Minneapolis Moline collectors gather with Buddy Lee dolls, which were used as promotional materials
You've heard of family reunions, company reunions, class reunions, even tractor reunions. But how about a doll reunion?
The Minneapolis-Moline Collectors Winter Convention, held in late February in Arkansas, was the site of the first-ever Buddy Lee reunion. The Buddy Lee doll was a promotional piece used by the Minneapolis-Moline company. The first dolls were dressed in Lee overalls, and displayed in store windows. MM dealers were encouraged to sell the dolls when the display was discontinued. The dolls became so popular that they were sold for about $2.40 each. The first models were about 12 inches tall, made of plaster with eyes glancing coyly to the side. The doll's hair was molded, and the words 'Buddy Lee' were imprinted on the doll's upper back.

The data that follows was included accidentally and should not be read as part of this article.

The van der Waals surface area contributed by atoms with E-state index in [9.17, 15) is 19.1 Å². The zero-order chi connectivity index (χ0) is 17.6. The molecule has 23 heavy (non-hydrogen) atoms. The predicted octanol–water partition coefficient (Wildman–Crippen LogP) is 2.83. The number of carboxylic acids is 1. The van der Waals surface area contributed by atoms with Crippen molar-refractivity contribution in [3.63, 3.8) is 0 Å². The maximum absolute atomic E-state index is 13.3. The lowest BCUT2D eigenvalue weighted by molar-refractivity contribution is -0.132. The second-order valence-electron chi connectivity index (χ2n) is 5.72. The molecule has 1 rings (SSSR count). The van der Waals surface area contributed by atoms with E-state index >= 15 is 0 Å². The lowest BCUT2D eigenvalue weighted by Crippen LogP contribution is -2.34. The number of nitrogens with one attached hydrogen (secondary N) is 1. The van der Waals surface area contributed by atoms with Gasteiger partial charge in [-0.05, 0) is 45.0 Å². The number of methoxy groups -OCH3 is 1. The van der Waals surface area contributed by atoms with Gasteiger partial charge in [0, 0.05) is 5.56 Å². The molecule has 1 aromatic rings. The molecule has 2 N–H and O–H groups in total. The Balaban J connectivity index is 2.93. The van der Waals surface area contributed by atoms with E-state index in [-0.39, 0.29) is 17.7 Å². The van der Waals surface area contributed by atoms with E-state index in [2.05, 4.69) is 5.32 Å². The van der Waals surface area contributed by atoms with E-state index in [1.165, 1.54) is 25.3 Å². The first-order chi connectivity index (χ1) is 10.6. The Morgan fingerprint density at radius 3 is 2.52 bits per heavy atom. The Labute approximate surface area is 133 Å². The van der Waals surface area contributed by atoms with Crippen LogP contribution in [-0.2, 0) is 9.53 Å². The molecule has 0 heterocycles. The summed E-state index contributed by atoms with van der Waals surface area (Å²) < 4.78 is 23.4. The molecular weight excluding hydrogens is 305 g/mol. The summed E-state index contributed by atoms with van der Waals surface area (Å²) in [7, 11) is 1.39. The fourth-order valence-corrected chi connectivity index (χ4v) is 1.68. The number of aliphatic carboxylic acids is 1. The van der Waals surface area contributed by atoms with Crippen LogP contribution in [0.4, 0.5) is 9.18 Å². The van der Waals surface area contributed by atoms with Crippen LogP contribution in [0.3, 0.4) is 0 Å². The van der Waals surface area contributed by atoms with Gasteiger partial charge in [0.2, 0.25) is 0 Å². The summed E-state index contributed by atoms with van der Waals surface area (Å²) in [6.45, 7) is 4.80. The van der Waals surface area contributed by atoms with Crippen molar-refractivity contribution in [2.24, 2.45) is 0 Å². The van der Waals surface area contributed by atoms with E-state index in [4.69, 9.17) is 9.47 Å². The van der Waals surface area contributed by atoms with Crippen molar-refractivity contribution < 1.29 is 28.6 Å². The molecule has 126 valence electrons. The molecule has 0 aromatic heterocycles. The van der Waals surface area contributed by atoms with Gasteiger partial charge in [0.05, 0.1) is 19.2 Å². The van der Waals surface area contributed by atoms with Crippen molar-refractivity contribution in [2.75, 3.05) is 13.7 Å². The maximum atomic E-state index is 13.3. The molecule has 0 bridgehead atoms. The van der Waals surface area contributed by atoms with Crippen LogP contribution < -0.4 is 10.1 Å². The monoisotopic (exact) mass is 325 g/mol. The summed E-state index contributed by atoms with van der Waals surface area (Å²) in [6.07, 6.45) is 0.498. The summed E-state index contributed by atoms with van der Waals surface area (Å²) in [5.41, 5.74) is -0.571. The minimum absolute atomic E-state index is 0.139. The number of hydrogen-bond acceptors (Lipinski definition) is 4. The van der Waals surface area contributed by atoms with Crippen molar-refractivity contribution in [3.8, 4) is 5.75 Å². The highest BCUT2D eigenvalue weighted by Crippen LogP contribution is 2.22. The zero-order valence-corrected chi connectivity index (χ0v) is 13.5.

In 1949, Buddy Lee grew a few inches taller, and was made of plastic instead of plaster, making him easier to dress. But the Buddy Lee era ended in 1963 when the line was discontinued.
Buddy Lee was a versatile pitchman: he also appeared in promotional efforts by Coca-Cola, Phillips 66 and Mobil Oil. Reproduction models of those dolls sell for more than $200. An original Buddy Lee will sell for as much as $1,000.
Eight dolls were displayed at the February reunion. Some wore hats, belts and uniforms handcrafted by Carol Sarchet, a collector from Colorado. The reunion, coordinated by Loren and Ruth Book, also featured historical background and photographs. FC